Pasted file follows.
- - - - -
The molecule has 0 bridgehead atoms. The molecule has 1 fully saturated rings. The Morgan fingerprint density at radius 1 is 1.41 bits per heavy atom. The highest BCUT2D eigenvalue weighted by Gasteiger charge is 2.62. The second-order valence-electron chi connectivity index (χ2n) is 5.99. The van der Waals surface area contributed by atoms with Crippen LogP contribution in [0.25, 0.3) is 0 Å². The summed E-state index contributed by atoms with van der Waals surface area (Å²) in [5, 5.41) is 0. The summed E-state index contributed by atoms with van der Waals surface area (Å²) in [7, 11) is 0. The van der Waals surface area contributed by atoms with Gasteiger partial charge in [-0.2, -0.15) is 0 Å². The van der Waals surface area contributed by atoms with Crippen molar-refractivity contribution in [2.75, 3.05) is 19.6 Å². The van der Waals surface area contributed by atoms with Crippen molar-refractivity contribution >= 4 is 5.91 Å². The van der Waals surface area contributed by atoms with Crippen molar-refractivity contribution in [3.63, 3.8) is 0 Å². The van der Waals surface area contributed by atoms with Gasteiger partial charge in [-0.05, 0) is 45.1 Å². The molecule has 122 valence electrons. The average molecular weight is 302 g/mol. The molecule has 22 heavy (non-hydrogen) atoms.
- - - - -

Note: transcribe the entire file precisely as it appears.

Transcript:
The molecule has 0 bridgehead atoms. The molecule has 1 fully saturated rings. The Morgan fingerprint density at radius 1 is 1.41 bits per heavy atom. The highest BCUT2D eigenvalue weighted by Gasteiger charge is 2.62. The second-order valence-electron chi connectivity index (χ2n) is 5.99. The van der Waals surface area contributed by atoms with Crippen LogP contribution in [0.25, 0.3) is 0 Å². The summed E-state index contributed by atoms with van der Waals surface area (Å²) in [5, 5.41) is 0. The summed E-state index contributed by atoms with van der Waals surface area (Å²) in [7, 11) is 0. The van der Waals surface area contributed by atoms with Gasteiger partial charge in [-0.2, -0.15) is 0 Å². The van der Waals surface area contributed by atoms with Crippen molar-refractivity contribution in [2.75, 3.05) is 19.6 Å². The van der Waals surface area contributed by atoms with Crippen molar-refractivity contribution >= 4 is 5.91 Å². The van der Waals surface area contributed by atoms with Crippen molar-refractivity contribution in [3.63, 3.8) is 0 Å². The van der Waals surface area contributed by atoms with Gasteiger partial charge in [-0.05, 0) is 45.1 Å². The molecule has 122 valence electrons. The average molecular weight is 302 g/mol. The molecule has 22 heavy (non-hydrogen) atoms.